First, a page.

'I'm Safe On Mars.' NASA'S New Rover To Scour Ancient Lake Bed For Life Signs
Updated at 4:48 p.m. ET
It has been a long journey for Perseverance, NASA's latest Mars rover, which landed safely on the red planet at 3:55 p.m. ET.
"I'm safe on Mars," the rover announced on Twitter upon its arrival. "Perseverance will get you anywhere."
I’m safe on Mars. Perseverance will get you anywhere.— NASA's Perseverance Mars Rover (@NASAPersevere) February 18, 2021
Perseverance, a six-wheeled, SUV-size vehicle with the most sophisticated robotic astrobiology lab ever launched and an experimental aerial drone aboard, is at the heart of the Mars 2020 mission. It blasted off in July on a 293 million-mile journey. After landing, it immediately got to work, taking a photo of its "forever home."
Hello, world. My first look at my forever home. #CountdownToMars pic.twitter.com/dkM9jE9I6X— NASA's Perseverance Mars Rover (@NASAPersevere) February 18, 2021
The rover is starting its mission, exploring an ancient crater lake bed for signs of past life or in pieces strewn across the Martian landscape. The landing site is Jezero crater, where scientists think a lake was 3.5 billion years ago. If microbes were in the lake, they might have left signatures in the rocks in the crater that the rover can detect.
Seven minutes of terror
Success hinged on a nail-biting "seven minutes of terror": an entry, descent and landing, or EDL, sequence that was completed flawlessly and without intervention from Earth-bound engineers. Because Mars is so far away, it takes 11 minutes for signals to reach NASA's Jet Propulsion Laboratory in Southern California, where the mission is managed. This meant that by the time engineers got a message from the spacecraft that EDL had begun, Perseverance was already on the ground — intact.
The atmosphere of Mars is a tiny fraction of Earth's — too thin to offer much in the way of a brake for a spacecraft on a speeding descent, but thick enough to burn up the craft if something goes wrong. Many previous soft landing attempts on the planet have failed.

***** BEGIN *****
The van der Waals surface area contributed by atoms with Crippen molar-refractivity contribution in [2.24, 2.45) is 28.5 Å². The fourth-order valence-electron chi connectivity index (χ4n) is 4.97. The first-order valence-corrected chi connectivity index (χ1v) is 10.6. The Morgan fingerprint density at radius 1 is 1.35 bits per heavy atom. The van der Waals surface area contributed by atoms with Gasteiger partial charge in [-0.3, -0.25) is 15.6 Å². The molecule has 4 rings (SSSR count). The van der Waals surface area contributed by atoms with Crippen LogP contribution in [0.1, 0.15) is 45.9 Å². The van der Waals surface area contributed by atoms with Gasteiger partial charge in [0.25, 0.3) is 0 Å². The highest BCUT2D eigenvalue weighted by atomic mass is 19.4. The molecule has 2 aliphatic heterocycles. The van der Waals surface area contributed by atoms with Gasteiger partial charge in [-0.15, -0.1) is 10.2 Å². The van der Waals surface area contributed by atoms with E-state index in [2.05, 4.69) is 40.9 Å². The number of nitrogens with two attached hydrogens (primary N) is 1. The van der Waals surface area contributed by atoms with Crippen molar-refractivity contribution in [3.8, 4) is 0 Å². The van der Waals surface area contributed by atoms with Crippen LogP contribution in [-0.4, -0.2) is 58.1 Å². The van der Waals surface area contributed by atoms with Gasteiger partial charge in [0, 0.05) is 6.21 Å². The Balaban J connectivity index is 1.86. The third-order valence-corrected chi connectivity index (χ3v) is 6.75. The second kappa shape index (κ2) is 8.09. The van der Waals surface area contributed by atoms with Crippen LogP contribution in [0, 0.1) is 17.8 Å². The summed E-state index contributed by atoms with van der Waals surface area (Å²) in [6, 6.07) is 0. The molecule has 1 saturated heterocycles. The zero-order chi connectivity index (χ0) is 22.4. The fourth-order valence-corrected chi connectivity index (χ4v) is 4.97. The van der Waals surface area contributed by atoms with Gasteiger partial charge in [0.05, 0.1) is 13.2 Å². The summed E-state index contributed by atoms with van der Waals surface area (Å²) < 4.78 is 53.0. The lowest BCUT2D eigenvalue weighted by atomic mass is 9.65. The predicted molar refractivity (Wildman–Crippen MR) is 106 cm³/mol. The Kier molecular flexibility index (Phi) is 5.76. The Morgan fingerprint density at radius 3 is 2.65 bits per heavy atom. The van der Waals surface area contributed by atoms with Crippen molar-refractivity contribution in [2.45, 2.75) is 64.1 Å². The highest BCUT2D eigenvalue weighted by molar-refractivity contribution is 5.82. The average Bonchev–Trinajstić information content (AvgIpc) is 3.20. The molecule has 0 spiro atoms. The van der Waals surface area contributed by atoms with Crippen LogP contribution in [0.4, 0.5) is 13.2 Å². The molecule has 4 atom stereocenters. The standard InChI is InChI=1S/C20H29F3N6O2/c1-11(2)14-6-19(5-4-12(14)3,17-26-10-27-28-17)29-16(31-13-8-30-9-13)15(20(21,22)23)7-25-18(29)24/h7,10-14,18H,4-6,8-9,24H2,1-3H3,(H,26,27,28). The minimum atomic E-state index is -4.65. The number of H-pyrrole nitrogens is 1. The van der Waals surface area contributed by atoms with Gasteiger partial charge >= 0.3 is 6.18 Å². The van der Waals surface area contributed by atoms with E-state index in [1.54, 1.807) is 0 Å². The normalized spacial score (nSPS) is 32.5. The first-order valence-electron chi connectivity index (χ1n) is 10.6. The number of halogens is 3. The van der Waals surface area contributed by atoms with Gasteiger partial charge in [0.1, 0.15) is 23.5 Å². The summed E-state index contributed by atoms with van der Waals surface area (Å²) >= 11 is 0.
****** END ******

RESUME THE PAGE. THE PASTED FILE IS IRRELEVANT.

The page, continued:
"Mars is hard, and we never take success for granted," Thomas Zurbuchen, NASA's associate administrator for science, said at a recent online media briefing.
The landing sequence for Perseverance was essentially the same high-wire act that a previous rover, Curiosity, used to land in 2012. But for their latest performance, scientists chose a more challenging spot on which to set down. Jezero crater on the western edge of Isidis Planitia is a rougher patch. Unlike Curiosity, Perseverance used something called terrain relative navigation to find a good spot and steer itself in for a touchdown.
"So while it's descending on the parachute, it will actually be taking images of the surface of Mars and determining where to go based on what it sees," says Swati Mohan, who is in charge of guidance, navigation and control for the spacecraft.
The now dry and dusty 28-mile-wide Jezero crater shows unmistakable signs of having been filled with liquid water billions of years ago. Perseverance was set to land near an ancient river delta that once flowed into the basin.
Jezero was chosen from among 60 candidate landing sites after an extensive five-year study to weigh the merits of each location, according to NASA.
"In Jezero, we have one of the most beautifully preserved delta deposits on Mars in that crater," Katie Stack Morgan, the deputy project scientist for the mission, explains.
Perseverance project scientist Ken Farley says that billions of years ago, it would have been an ideal place for microorganisms to have lived, "and it is also a wonderful place for those microorganisms to be preserved so that we can find them now."
Ingenuity and other new gadgets
Although Perseverance superficially looks a lot like its predecessor, Curiosity, it's carrying a bevy of new scientific instruments. They include a better drill to take surface core samples, higher-resolution cameras, instruments to look at Martian mineralogy and detect organic compounds, ground-penetrating radar, a sort of Mars weather station and even microphones that will let earthlings hear what it sounds like on Mars for the first time.
But all the buzz is about the Mars helicopter, known as Ingenuity. NASA is calling it a "technology demonstration." If successful, it will be the first powered flight on another world.
Despite the red planet's wispy atmosphere, engineers hope that Ingenuity's 4-foot rotors, spinning five times faster than the blades of a helicopter on Earth, coupled with the low Martian gravity, will help get it off the ground.
Like the first powered flight on Earth, Ingenuity's first flight, scheduled for the spring, will be short and close to the ground. If all goes well, a series of progressively more ambitious flights are planned over a 30-Martian-day period (just a little longer than on Earth).
"The Ingenuity helicopter is considered a high-risk, high-reward technology demonstration," NASA says. "If the small craft encounters difficulties, the science-gathering of the Mars 2020 mission won't be impacted. If the helicopter does take flight as designed, future Mars missions could enlist second-generation helicopters to add an aerial dimension to their explorations."
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